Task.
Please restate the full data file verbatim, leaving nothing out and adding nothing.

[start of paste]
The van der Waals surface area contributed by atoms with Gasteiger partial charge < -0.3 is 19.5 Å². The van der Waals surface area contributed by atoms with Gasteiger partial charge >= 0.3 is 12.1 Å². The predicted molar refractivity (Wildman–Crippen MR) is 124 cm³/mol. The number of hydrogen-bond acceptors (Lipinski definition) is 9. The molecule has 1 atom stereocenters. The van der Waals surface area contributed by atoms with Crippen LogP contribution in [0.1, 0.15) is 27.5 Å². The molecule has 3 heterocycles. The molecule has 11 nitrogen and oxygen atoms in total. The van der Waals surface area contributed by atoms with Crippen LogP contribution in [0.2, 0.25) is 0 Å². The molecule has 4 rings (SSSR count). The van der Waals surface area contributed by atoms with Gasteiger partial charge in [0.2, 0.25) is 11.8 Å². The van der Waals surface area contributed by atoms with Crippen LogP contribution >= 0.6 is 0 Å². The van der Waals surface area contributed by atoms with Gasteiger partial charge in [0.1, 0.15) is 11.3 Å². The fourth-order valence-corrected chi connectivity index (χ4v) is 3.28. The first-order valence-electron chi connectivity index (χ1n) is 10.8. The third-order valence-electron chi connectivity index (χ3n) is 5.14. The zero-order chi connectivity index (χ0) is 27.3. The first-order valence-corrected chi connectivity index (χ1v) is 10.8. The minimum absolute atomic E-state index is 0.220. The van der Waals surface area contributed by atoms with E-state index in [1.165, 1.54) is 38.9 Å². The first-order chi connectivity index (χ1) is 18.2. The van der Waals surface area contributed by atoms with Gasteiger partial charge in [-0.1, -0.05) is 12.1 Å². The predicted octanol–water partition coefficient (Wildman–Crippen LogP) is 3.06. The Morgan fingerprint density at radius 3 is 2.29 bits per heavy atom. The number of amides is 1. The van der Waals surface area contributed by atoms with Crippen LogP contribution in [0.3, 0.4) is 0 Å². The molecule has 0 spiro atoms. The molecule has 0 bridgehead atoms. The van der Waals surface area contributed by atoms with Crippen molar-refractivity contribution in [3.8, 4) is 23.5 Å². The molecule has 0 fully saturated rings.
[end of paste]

The van der Waals surface area contributed by atoms with Gasteiger partial charge < -0.3 is 19.5 Å². The van der Waals surface area contributed by atoms with Gasteiger partial charge >= 0.3 is 12.1 Å². The predicted molar refractivity (Wildman–Crippen MR) is 124 cm³/mol. The number of hydrogen-bond acceptors (Lipinski definition) is 9. The molecule has 1 atom stereocenters. The van der Waals surface area contributed by atoms with Crippen LogP contribution in [0.1, 0.15) is 27.5 Å². The molecule has 3 heterocycles. The molecule has 11 nitrogen and oxygen atoms in total. The van der Waals surface area contributed by atoms with Crippen LogP contribution in [0.2, 0.25) is 0 Å². The molecule has 4 rings (SSSR count). The van der Waals surface area contributed by atoms with Gasteiger partial charge in [0.2, 0.25) is 11.8 Å². The van der Waals surface area contributed by atoms with Crippen LogP contribution >= 0.6 is 0 Å². The van der Waals surface area contributed by atoms with Gasteiger partial charge in [0.1, 0.15) is 11.3 Å². The fourth-order valence-corrected chi connectivity index (χ4v) is 3.28. The first-order valence-electron chi connectivity index (χ1n) is 10.8. The third-order valence-electron chi connectivity index (χ3n) is 5.14. The zero-order chi connectivity index (χ0) is 27.3. The first-order valence-corrected chi connectivity index (χ1v) is 10.8. The minimum absolute atomic E-state index is 0.220. The van der Waals surface area contributed by atoms with E-state index in [1.165, 1.54) is 38.9 Å². The first-order chi connectivity index (χ1) is 18.2. The van der Waals surface area contributed by atoms with Gasteiger partial charge in [-0.1, -0.05) is 12.1 Å². The predicted octanol–water partition coefficient (Wildman–Crippen LogP) is 3.06. The Morgan fingerprint density at radius 3 is 2.29 bits per heavy atom. The number of amides is 1. The van der Waals surface area contributed by atoms with Crippen LogP contribution in [0.3, 0.4) is 0 Å². The molecule has 0 spiro atoms. The molecule has 0 bridgehead atoms. The van der Waals surface area contributed by atoms with Crippen molar-refractivity contribution in [3.8, 4) is 23.5 Å². The molecule has 0 fully saturated rings.